For example, Mastermind Toys set up an Easter landing page encouraging consumers to shop their Easter merchandise.
2. Reposition Your Products for Easter
Don’t sell chocolate or Easter related products? That’s ok – you don’t have to sell Easter merchandise to benefit from the holiday.
You can always position your products for Easter by finding a unique angle. For example, The Body Shop encouraged customers to celebrate the holiday by treating their loved ones and themselves with their nature inspired products.
Bath and Body Works did something similar with their slogan “Gifts For Every Bunny (And Basket)”.
3. Launch Retargeting Campaigns
It may be a good idea to attract old visitors back to your website with Easter offers and promotions. You can do so with Facebook retargeting ads.
By setting up your Facebook pixel on your website or ecommerce store, you can present different offers based on shoppers’ interaction with your site. The idea is to retarget past users based on their buying intent (e.g. visitors who added to their cart vs shoppers that initiated checkout).
If you are using TAKU eCommerce, click here to find out how to set up your Facebook pixel on your ecommerce site.
4. Promote Popular Fulfillment Options
While pandemic related restrictions and lockdowns are easing in some regions, many consumers still prefer popular fulfillment options such as buy online pick-up in-store (BOPIS), local delivery, and shipping.
You can encourage shoppers to purchase their Easter gifts safely by highlighting some of these fulfillment options on your website. For example, Indigo’s home page calls attention to the fact that shoppers can purchase their Easter items safely with a BOPIS option.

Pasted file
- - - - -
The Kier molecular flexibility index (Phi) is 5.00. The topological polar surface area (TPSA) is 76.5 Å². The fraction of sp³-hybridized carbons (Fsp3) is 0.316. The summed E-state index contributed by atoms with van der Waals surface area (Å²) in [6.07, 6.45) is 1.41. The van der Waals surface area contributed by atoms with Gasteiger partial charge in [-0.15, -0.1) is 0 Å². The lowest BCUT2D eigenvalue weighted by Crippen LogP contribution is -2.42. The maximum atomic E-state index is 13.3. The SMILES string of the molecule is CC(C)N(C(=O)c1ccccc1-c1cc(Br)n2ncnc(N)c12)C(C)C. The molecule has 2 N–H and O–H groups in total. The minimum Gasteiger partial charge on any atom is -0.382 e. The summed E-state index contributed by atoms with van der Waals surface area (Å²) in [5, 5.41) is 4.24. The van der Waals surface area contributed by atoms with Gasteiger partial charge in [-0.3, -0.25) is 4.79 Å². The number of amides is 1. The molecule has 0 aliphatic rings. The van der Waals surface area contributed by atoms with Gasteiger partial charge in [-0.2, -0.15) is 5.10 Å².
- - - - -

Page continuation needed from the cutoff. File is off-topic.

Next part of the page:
5. Launch a Giveaway on Social Media
An Easter giveaway on social media can be done with little effort and a minimal budget. For instance, you could do a classic giveaway by asking participants to tag a loved one in the comments.
Or you could do something directly related to Easter by asking your followers to guess how many Easter eggs are in a basket. Alternatively, you can apply this concept to one of your products (e.g. making followers guess the weight of chocolate, the amount of beads in a necklace etc.).
Consider boosting your social media giveaway to widen your reach and increase the number of participants.
The COVID-19 pandemic has created a new reality for retailers and consumers alike. Now more than ever, consumers are spending their time searching online and browsing the internet. As a result, it has become increasingly important for retailers to move their physical stores online.
But going digital doesn’t have to be complicated. In fact, it’s very possible to grow your business using the internet without actually selling anything online.